In a letter published in another section of the media, Gordon Forte, the former head of a snack food distribution company, recalled that in 1977, his company received an enquiry about the possibility of supplying plantain chips to a Puerto Rican firm.
In those days, under the Burnham dictatorship, if you wanted to do any business involving imports or exports, you had to have government’s sanction. This was because you would have needed licences to import your equipment, proof of access to foreign exchange, a commitment to remit some or all of your foreign exchange earnings and licences to export the finished product.
The government had a tight rein on business. When the Thompson group wanted to sell their shares in the Graphic newspaper, they required permission from the government. Burnham said no, and he nationalized it instead, thereby seizing control of the print media.
It was therefore not unusual for the government’s permission to be had for the proposed plantain chips factory, and why Cabinet, in those days, would have had to sanction this project. Nothing moved unless it was sanctioned by Burnham. This is why Forte was told by the Minister of Economic Development, Desmond Hoyte, that his proposal had to go to Cabinet
The project was attractive. It would have involved the local company sourcing the raw materials, plantains, locally, processing them and then exporting the finished product, thereby creating employment and earning foreign exchange for an economy direly strapped for foreign exchange.
The PNC government rejected the proposal. Forte felt racial considerations were involved after one Minister told him, “Plantains is Black people’s food. We can’t allow the price to increase. You can grow and fry your own plantains.”
The rejection, it was felt, was based on the idea that if the company purchased plantains locally, this would drive up the price of the product on the local market, and this would disadvantage the constituents of the ruling party.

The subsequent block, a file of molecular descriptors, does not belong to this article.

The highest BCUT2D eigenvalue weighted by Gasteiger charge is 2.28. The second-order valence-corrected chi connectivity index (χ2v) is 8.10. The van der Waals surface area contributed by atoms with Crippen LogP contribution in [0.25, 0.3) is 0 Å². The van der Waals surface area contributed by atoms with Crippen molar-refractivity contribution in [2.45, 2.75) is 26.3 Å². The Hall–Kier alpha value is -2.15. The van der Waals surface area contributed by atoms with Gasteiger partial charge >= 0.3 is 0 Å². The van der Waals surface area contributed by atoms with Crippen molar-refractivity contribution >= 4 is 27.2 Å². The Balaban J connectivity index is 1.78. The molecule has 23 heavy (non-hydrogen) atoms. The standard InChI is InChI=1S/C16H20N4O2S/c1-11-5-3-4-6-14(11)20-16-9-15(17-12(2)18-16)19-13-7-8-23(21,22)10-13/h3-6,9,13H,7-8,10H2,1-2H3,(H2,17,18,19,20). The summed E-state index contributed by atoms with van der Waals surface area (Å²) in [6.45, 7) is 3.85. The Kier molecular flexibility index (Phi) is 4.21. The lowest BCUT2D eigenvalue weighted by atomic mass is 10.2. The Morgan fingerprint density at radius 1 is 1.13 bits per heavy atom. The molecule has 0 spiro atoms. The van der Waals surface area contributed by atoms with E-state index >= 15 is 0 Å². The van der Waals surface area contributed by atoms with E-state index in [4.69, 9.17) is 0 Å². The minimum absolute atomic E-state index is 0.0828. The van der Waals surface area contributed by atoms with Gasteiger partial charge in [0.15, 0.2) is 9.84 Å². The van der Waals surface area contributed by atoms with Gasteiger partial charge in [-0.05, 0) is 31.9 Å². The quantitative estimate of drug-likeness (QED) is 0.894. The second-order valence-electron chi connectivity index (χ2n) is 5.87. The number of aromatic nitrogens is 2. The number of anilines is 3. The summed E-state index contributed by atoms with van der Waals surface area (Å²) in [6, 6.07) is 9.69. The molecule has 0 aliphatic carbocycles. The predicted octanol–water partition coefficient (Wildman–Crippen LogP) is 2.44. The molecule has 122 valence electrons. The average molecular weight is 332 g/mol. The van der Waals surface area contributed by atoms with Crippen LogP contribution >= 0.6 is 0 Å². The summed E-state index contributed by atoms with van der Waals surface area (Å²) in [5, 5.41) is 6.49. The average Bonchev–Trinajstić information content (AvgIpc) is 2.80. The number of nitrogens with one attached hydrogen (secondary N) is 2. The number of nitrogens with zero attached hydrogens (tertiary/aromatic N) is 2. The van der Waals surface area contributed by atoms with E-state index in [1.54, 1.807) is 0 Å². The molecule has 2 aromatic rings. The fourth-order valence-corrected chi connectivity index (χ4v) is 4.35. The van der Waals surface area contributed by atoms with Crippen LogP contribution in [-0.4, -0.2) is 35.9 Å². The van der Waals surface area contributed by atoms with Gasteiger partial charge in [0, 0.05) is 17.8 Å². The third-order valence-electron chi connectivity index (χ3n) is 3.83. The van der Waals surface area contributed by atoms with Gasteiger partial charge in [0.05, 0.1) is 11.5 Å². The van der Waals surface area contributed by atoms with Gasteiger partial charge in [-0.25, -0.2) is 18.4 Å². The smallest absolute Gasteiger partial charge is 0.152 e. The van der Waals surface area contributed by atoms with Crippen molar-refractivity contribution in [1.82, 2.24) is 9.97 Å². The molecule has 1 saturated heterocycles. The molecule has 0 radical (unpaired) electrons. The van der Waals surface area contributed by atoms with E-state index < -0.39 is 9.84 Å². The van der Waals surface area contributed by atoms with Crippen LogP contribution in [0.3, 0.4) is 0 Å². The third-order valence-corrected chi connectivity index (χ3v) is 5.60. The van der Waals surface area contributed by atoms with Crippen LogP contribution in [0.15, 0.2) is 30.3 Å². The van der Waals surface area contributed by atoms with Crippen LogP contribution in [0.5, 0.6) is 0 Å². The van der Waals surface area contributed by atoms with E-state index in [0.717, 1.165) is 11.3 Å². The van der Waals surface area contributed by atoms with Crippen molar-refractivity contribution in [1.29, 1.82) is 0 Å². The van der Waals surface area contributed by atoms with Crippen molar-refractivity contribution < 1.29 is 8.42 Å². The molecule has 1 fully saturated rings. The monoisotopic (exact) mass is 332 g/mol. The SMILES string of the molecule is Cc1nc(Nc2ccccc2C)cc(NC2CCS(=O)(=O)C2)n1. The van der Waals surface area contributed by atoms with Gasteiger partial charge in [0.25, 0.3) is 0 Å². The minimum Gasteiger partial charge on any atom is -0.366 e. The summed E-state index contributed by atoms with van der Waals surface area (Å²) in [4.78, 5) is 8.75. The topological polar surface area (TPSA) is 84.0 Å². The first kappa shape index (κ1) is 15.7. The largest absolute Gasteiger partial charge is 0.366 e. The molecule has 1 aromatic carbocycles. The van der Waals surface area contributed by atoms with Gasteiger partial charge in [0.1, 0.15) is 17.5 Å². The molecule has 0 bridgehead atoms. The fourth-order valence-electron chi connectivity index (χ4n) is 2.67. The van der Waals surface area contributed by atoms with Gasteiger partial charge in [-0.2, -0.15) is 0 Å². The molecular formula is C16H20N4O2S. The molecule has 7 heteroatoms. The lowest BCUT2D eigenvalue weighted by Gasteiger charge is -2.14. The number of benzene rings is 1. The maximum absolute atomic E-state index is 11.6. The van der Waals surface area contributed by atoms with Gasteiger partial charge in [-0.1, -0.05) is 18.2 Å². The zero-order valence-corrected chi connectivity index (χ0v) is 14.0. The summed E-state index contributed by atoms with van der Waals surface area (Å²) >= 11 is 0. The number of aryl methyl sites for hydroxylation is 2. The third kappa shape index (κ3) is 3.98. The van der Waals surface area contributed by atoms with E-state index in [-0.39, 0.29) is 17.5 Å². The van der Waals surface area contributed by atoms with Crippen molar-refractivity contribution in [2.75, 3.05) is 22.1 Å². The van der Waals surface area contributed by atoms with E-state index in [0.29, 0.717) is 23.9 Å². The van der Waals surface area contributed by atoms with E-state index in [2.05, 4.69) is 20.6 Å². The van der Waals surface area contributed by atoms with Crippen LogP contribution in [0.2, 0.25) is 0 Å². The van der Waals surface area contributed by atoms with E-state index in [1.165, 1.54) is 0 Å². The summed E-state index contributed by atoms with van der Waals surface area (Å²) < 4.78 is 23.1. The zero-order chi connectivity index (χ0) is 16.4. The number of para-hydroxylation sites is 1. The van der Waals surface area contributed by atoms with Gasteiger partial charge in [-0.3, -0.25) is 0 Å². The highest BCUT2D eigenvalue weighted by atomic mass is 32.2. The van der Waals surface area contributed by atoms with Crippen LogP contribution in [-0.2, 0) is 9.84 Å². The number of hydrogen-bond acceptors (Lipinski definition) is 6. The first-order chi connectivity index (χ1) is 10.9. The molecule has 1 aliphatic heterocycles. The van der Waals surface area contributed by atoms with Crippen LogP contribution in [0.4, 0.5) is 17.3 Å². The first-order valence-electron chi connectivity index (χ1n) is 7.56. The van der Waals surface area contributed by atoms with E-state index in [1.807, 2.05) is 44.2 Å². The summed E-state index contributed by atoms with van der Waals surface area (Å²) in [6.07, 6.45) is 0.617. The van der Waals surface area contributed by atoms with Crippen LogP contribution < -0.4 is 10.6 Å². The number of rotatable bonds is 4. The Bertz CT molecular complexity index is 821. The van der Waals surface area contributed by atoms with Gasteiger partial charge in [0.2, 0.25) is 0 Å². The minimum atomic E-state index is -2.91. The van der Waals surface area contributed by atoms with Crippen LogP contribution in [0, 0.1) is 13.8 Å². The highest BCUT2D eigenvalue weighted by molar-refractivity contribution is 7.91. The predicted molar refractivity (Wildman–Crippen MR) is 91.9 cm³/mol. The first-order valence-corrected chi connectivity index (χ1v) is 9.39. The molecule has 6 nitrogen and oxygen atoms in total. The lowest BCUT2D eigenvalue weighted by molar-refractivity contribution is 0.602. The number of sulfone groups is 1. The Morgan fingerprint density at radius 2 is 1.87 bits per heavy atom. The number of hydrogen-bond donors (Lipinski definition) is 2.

The rejection of this proposal shows the myopic vision of not just the ruling, socialist PNC government but of one of its Vice Presidents, Desmond Hoyte, who has since acquired a mythical status as an economic liberalizer. Yet, a mere eight years before he took office, he and his government’s policies were shortsighted and counterproductive to national development.
His government felt that a plantain chips factory would affect his party’s support base, because it would raise the price of plantains on the local market. He did not conceive that there were hundreds of small ground provision farmers, who were supporters of his party, who would have benefitted from the increase in demand for their produce.
The government could not envisage the benefits of a guaranteed market and the higher prices for the produce. The government could not comprehend that the establishment of the factory would have created hundreds of jobs and earned valuable foreign exchange at a time when the supermarket shelves were empty.
The problem was not racial. It was ideological. The PNC government had miniaturized the private sector. It was extremely averse to private investment and private property.
In 1960, speaking in the National Assembly, Burnham had equated Marxism with hatred for private property. He said any Marxist who admitted that he did not say that he hated private property was saying that he was not a Marxist.
And in an address to a public gathering organized by the Jaycees in Linden on May 22, 1975, Burnham attacked the movement’s promotion of economic justice through free enterprise. He called on the local body to either rewrite their mission statement or dissociate themselves from their parent body.
It was this sort of blinkered economic thinking and blind ideological dogmatism which was responsible for the economic rut which Guyana found itself in from the mid-1970s. It was this obsession with state control which allowed for the denial of an economic venture which would have helped to ease the economic woes of the country.
Hoyte is widely credited with implementing policies of economic liberalization. What many people did not realize was how cautious he was in this approach, even though he was faced with very few other options. The legal revocation of the Exchange Controls Act and the amendments to the Trade Act were left to the PPPC when it took office in 1992.
The irony of it all is that the very neo-liberal policies which Hoyte is credited with launching, affected his party’s supporters negatively. It wiped out economic activities associated with artisans and small-scale farmers who could no longer compete with cheaper foreign imports.
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